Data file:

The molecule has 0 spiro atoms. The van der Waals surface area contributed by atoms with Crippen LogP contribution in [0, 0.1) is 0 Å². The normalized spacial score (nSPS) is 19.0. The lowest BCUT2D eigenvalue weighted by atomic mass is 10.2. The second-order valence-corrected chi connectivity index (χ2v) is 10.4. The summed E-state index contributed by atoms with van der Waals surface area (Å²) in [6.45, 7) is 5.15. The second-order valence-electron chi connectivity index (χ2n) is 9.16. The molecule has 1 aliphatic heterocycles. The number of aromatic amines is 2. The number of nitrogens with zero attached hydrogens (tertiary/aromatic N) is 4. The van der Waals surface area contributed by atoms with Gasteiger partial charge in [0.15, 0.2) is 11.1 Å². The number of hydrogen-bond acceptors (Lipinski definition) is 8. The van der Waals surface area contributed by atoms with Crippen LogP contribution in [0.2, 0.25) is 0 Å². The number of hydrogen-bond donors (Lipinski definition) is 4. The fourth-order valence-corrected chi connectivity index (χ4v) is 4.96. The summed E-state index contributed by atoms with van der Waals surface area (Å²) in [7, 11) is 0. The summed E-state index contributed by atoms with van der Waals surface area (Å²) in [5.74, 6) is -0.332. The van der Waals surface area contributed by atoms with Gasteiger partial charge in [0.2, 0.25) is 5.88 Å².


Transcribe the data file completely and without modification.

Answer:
The molecule has 0 spiro atoms. The van der Waals surface area contributed by atoms with Crippen LogP contribution in [0, 0.1) is 0 Å². The normalized spacial score (nSPS) is 19.0. The lowest BCUT2D eigenvalue weighted by atomic mass is 10.2. The second-order valence-corrected chi connectivity index (χ2v) is 10.4. The summed E-state index contributed by atoms with van der Waals surface area (Å²) in [6.45, 7) is 5.15. The second-order valence-electron chi connectivity index (χ2n) is 9.16. The molecule has 1 aliphatic heterocycles. The number of aromatic amines is 2. The number of nitrogens with zero attached hydrogens (tertiary/aromatic N) is 4. The van der Waals surface area contributed by atoms with Gasteiger partial charge in [0.15, 0.2) is 11.1 Å². The number of hydrogen-bond acceptors (Lipinski definition) is 8. The van der Waals surface area contributed by atoms with Crippen LogP contribution in [0.2, 0.25) is 0 Å². The number of hydrogen-bond donors (Lipinski definition) is 4. The fourth-order valence-corrected chi connectivity index (χ4v) is 4.96. The summed E-state index contributed by atoms with van der Waals surface area (Å²) in [7, 11) is 0. The summed E-state index contributed by atoms with van der Waals surface area (Å²) in [5.74, 6) is -0.332. The van der Waals surface area contributed by atoms with Gasteiger partial charge in [0.2, 0.25) is 5.88 Å².